COVID-19 has already struck the 2021 MotoGP calendar by prompting the cancellation of the series’ first pre-season test at Sepang.
That was prompted by Malaysia’s decision this week to declare a state of emergency amid rapidly rising coronavirus cases.
It now seems like the test won’t be replaced either.
Teams are meeting this afternoon via video conference in order for series promoter Dorna to suggest that the number of tests is reduced from two to one.
Sepang was due to host both three days of ‘shakedown’ running with test riders only, before the three days of official testing.
The expectation is that the shakedown will now switch to Qatar ahead of the remaining three-day official test, meaning the overall pre-season running goes down from nine days to six for teams and from six to three for the 2021 riders.
That potentially spells complete disaster for some in the paddock while coming as welcome good news for others.
Having finished the 2020 season with a bike that was all round the best package on the grid, newly-crowned world champion Joan Mir and team-mate Alex Rins will be losing no sleep about the Sepang test cancellation.
Suzuki made huge strides with the GSX-RR over the winter break between 2019 and 2020, back when COVID-19 wasn’t even on the radar.
It did more than enough hard work alongside test rider Sylvain Guintoli to ensure that it was able to challenge consistently at every single track on the calendar last year.
The team admitted after the 2020 season finished that there were still things to perfect with the new bike that it had yet to sort, so it won’t quite start the year in the form it wanted to be in without the full testing schedule.
But the test cut undoubtedly hands Suzuki an advantage over rivals who needed the track time even more, so the balance of the news is an all-round positive for the champions.
While Suzuki might have had all the time it needed in the winter of 2019, Aprilia didn’t have anywhere near enough, and was the factory perhaps relying most on the 2021 Sepang test.
Aprilia introduced a brand-new motorcycle at the equivalent test last year after dramatically redesigning the RS-GP’s engine, and has been playing catch up ever since. And it’s still not there.
The current Aprilia is undeniably a much better bike than the previous iteration, but it was clear from the very beginning that it needed track time more than anything else as MotoGP’s smallest team of engineers and programmers worked in particular on refining the electronic strategies needed to make the new 90-degree V4 perform.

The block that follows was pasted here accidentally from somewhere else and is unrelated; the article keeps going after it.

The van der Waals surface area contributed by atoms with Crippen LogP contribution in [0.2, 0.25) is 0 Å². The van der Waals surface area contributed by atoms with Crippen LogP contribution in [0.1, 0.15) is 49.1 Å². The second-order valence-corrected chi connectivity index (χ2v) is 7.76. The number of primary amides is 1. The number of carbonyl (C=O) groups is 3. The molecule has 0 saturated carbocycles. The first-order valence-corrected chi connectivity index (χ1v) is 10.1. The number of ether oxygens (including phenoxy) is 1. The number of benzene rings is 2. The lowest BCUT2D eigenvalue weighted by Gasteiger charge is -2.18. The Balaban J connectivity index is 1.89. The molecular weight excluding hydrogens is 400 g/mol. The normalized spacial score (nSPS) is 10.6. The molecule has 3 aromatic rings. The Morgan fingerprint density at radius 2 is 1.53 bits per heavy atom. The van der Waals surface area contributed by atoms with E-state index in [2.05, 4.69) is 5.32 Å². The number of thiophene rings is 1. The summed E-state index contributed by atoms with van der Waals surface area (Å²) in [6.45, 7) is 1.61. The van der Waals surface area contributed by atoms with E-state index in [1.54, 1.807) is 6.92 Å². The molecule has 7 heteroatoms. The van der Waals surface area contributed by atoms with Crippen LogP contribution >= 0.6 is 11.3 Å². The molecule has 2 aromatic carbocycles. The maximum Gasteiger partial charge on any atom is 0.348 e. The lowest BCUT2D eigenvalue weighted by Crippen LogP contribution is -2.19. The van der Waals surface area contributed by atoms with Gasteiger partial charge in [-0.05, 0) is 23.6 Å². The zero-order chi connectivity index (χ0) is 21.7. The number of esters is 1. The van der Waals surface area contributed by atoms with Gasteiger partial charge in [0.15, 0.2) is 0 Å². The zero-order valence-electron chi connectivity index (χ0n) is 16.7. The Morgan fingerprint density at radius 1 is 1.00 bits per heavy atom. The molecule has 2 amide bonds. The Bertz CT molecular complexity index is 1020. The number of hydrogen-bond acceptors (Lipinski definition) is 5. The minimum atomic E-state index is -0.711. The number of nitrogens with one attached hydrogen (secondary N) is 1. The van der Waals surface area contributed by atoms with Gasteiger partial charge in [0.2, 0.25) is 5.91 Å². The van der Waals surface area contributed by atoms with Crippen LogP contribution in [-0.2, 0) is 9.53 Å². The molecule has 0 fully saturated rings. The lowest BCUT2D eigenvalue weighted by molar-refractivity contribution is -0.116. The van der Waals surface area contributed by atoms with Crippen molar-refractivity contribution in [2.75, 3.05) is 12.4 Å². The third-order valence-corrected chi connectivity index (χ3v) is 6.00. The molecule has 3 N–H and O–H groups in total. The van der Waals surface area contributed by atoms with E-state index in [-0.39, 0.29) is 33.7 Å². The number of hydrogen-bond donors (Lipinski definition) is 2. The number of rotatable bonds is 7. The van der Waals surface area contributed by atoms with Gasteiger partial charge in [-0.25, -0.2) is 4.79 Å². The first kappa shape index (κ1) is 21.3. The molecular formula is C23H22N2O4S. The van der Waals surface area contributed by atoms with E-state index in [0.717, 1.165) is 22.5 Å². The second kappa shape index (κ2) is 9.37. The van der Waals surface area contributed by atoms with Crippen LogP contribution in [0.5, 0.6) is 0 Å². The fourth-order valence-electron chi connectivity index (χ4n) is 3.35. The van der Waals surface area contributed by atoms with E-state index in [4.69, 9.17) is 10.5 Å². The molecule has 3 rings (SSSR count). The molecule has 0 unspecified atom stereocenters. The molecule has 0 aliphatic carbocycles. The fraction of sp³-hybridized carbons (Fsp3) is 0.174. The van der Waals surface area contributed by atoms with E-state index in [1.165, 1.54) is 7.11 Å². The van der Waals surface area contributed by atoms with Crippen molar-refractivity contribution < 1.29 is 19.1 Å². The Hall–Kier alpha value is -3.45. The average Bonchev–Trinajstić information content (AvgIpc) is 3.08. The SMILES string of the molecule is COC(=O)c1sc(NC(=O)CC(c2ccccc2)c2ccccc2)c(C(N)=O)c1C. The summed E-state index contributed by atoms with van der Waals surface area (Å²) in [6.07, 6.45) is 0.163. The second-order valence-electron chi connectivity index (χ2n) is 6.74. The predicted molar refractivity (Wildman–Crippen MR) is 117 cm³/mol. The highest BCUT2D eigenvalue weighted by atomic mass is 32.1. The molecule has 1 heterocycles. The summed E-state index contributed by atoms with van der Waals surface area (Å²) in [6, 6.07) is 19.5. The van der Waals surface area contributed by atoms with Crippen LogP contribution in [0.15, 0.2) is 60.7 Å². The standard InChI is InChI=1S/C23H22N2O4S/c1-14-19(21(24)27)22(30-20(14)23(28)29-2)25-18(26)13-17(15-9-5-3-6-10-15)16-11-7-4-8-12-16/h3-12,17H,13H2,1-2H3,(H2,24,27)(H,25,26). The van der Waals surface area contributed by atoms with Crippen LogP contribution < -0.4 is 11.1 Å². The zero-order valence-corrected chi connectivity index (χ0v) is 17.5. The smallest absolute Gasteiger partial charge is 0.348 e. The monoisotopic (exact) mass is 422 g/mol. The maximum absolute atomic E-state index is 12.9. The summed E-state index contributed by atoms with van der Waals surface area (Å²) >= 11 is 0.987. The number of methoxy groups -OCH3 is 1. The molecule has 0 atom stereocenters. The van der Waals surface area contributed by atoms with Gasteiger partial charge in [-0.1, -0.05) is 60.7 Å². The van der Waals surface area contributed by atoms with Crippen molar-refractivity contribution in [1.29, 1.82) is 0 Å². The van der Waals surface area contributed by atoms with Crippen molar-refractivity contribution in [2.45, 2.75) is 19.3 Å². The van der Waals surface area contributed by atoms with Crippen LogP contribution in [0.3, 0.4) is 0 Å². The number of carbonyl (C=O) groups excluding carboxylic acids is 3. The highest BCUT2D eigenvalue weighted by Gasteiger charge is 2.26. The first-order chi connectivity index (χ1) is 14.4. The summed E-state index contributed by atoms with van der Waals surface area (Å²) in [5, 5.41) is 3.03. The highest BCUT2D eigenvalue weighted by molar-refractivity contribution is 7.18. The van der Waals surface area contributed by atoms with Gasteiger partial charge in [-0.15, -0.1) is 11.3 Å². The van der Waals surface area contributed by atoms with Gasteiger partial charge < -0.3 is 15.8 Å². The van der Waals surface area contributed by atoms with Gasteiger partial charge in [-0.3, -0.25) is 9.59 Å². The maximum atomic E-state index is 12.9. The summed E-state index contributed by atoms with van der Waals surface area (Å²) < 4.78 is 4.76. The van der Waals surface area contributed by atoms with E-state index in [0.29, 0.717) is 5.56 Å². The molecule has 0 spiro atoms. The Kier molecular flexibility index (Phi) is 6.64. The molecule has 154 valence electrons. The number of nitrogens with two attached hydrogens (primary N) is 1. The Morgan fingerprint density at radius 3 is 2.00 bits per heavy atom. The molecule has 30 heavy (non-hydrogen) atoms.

The ultra-compressed 2020 season didn’t help with that either, giving Aprilia no time at all in between blocks of triple-header races to come up with much new, let alone to allow test riders Lorenzo Savadori and Bradley Smith to try it out – especially after both were thrust into the thick of racing following Andrea Iannone’s doping suspension.
Aprilia will still get some time on track ahead of the scheduled opening round in Qatar, but you can rest assured that somewhere in Noale a very worried technical boss Romano Albesiano is desperately trying to compress a nine-day testing schedule into six.
Winner: Marc Marquez
It’s now all but certain that the injured eight-time world champion isn’t going to be making a comeback for the opening round of the series.
Having missed the vast majority of 2020 following a broken arm at the first race in Jerez and a subsequent botched return to action only a week later, he’s still suffering from the effects of that rushed comeback decision.
After Marquez underwent major surgery at the start of December to graft bone from his pelvis into his arm in an attempt to help it heal, initial rumours are that he’s making slow but steady progress.
However, he’s got a long road ahead of him as he makes his recovery, and it could well be the middle of the year before he’s fit enough to contemplate a return to action.
That means that he won’t be upset at all about the news that the Sepang test has been cancelled.
Due to be thrust back into the battlefield of MotoGP at some point this year with minimal preparation, every day fewer that his opponents have on their bikes is an advantage for Marquez, however slight.
The first person you have to beat is your team-mate, too, and the test cut will help Marquez out even more there.
It reduces new Honda signing Pol Espargaro’s chances to experiment with the unfamiliar RC213V after four years heading up KTM’s MotoGP efforts.
Losers: The rookies
Imagine the position that Moto2 champion Enea Bastianini (pictured) and fellow second-tier graduates Luca Marini and Jorge Martin found themselves in when the news broke about Sepang being cancelled.
You spend your entire life waiting to be signed up as a MotoGP rider, you finally complete your career ambition, and you start counting down the days until your on-track debut – only to have it cancelled.
What makes it even worse for the three first-timers – who are all joining Ducati’s revamped line-up across its satellite teams – is that the traditional end-of-season November tests, normally held at Valencia and Jerez, were also scrapped.
That means they’ll go into the 2021 season as the least-prepared group of MotoGP rookies in modern times.
They are still allowed to run in the shakedown test – for which test riders, concession status teams (a label that now only applies to Aprilia) and rookies are eligible – so the one small piece of good news is they get six days of running rather than a mere three.
However, given that last year rookies like Alex Marquez and Brad Binder started out their first year with a whopping 15 days on track before their first MotoGP race, the new crop of talent is at a significant disadvantage.